April, 13 2016

CONFLICTS + CONFUSION FOR COMPANIES

STATE REJECTS VERMONT MANDATORY GMO LABEL
STATES EXPAND PATCHWORK PROBLEM

 Problem

California has the authority to review food labels for specific categories of food and beverages and recently rejected a Vermont compliant label for a nationally marketed product that reads “PARTIALLY PRODUCED WITH GENETIC ENGINEERING”.

With similar State labeling approvals pending in Pennsylvania and Kentucky, regulators could again reject the Vermont label, making compliance virtually impossible and highlighting the immediate need for a federal solution to the misleading Vermont mandate.

California’s regulatory action is just the latest and most concrete example of why a 50 state patchwork of labeling laws for our national food supply is bad policy. Unfortunately, other states are lining up to exacerbate the problem for our national food supply.

  • Companies that have already changed labels to say “partially produced with genetic modification” to comply with Vermont’s law would not be in compliance with Connecticut or New York’s proposed laws, which do not allow for a “partially produced with” label.
  • Any new law will go through rulemaking with whatever agency is tasked with enforcing it, leaving open questions about how it may ultimately differ from Vermont’s requirements.
  • The Massachusetts proposal further disrupts agriculture by altering the very definition of genetic engineering to stigmatize innovations in agricultural science that benefit farmers and consumers.
  • New York and Massachusetts proposals both include vast record keeping requirements for grocery stores not included in other state proposals or the Vermont mandate.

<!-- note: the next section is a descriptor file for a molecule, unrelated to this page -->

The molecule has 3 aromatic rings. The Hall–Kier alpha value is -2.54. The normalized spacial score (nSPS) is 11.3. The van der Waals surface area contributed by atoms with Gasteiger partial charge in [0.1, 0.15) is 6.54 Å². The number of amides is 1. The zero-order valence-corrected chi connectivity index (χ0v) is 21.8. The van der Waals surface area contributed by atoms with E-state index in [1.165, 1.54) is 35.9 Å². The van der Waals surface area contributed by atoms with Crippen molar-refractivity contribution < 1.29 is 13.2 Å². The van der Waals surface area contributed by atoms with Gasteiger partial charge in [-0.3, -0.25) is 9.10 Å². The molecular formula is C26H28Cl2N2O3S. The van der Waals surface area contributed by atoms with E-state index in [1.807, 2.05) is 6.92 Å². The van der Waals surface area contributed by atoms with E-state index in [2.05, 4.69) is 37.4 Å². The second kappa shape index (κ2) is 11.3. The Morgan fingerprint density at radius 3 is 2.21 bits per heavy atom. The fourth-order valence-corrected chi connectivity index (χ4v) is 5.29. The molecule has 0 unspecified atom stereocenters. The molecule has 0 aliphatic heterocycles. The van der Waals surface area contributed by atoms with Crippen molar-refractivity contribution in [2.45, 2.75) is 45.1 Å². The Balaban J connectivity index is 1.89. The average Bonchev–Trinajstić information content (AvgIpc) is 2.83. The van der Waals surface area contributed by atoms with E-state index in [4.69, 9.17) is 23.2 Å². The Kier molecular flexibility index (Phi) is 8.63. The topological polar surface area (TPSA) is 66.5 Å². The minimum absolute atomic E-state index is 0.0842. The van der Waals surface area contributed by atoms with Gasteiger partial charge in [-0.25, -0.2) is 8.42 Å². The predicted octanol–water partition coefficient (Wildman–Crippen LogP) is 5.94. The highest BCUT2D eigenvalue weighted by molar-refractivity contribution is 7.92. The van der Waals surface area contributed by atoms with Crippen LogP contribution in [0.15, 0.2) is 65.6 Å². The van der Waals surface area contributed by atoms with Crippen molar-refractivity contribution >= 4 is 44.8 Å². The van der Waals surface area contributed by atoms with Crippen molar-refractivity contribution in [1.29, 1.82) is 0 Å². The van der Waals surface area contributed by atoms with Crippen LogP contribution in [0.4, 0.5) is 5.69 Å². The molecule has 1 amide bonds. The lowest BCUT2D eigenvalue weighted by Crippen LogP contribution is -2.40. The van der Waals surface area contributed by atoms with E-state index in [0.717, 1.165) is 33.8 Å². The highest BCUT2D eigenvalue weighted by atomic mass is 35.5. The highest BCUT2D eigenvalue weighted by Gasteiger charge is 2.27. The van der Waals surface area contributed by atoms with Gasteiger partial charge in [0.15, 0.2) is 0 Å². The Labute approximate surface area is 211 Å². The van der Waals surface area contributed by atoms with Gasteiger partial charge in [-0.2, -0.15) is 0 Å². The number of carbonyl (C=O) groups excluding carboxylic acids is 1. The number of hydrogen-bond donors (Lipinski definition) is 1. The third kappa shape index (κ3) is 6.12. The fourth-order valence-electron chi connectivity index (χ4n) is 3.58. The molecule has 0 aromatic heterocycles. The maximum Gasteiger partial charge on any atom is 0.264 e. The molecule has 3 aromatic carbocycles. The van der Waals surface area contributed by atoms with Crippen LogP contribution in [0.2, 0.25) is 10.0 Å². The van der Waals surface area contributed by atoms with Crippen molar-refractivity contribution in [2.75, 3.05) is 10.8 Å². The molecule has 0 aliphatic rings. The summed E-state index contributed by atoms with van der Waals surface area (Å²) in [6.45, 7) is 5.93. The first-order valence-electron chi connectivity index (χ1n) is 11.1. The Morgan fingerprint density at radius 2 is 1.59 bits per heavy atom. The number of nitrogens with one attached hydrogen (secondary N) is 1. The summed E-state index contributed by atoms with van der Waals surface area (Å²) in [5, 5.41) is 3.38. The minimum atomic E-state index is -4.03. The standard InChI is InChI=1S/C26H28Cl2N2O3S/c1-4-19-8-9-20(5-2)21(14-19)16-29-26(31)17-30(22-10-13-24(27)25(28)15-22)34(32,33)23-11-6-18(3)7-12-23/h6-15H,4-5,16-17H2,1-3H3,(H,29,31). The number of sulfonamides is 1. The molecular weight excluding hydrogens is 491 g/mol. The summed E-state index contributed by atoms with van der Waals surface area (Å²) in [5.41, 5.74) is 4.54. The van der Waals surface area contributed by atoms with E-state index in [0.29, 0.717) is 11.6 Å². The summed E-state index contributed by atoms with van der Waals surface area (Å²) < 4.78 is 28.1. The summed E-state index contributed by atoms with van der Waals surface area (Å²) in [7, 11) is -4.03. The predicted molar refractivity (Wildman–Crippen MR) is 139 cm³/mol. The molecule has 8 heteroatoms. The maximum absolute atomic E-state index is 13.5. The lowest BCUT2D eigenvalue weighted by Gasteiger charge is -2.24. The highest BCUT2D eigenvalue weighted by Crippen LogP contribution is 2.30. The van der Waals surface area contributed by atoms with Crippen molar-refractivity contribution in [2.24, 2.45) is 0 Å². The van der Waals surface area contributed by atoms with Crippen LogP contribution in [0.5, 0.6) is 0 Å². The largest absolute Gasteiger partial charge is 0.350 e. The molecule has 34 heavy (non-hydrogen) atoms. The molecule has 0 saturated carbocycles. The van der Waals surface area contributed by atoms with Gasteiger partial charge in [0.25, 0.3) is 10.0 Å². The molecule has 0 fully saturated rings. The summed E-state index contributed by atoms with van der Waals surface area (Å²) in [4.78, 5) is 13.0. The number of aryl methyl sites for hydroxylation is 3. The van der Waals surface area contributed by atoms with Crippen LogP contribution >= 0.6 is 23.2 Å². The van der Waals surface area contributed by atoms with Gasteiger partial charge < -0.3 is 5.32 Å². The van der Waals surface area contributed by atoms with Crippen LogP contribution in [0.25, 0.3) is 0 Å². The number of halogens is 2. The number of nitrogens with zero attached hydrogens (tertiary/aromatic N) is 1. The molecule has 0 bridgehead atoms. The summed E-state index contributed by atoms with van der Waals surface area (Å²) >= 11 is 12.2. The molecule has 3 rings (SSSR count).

• One of Rhode Island’s competing proposals would require a misleading warning label on the front and back of packages.

 

Crisis Grows with U.S. Food Manufacturers in an Impossible Situation

California’s rejection of the Vermont label and the prospect of new and different state laws leave U.S. food manufacturers in an impossible situation. Companies will face a $1,000 per product, per day fine if they don’t comply with a misleading warning label. If manufacturers affix the misleading Vermont label to every product sold in the U.S., as labeling activists demand, then states that regulate certain food labels may reject the labels as misleading, which would be aligned with the Food & Drug Administration’s concern about GMO labeling. Moreover, for the countless products bearing Vermont’s mandatory label, compliance is only good until another state enacts yet another mandate. Congress must act now.

About the Coalition for Safe Affordable Food

We are a broad-based coalition representing the entire American agriculture food supply chain – from farm to fork. We are committed to increasing the public’s understanding about the science and safety of genetically modified organisms (GMOs) and advocating for science-based policies that keep food affordable for every American.

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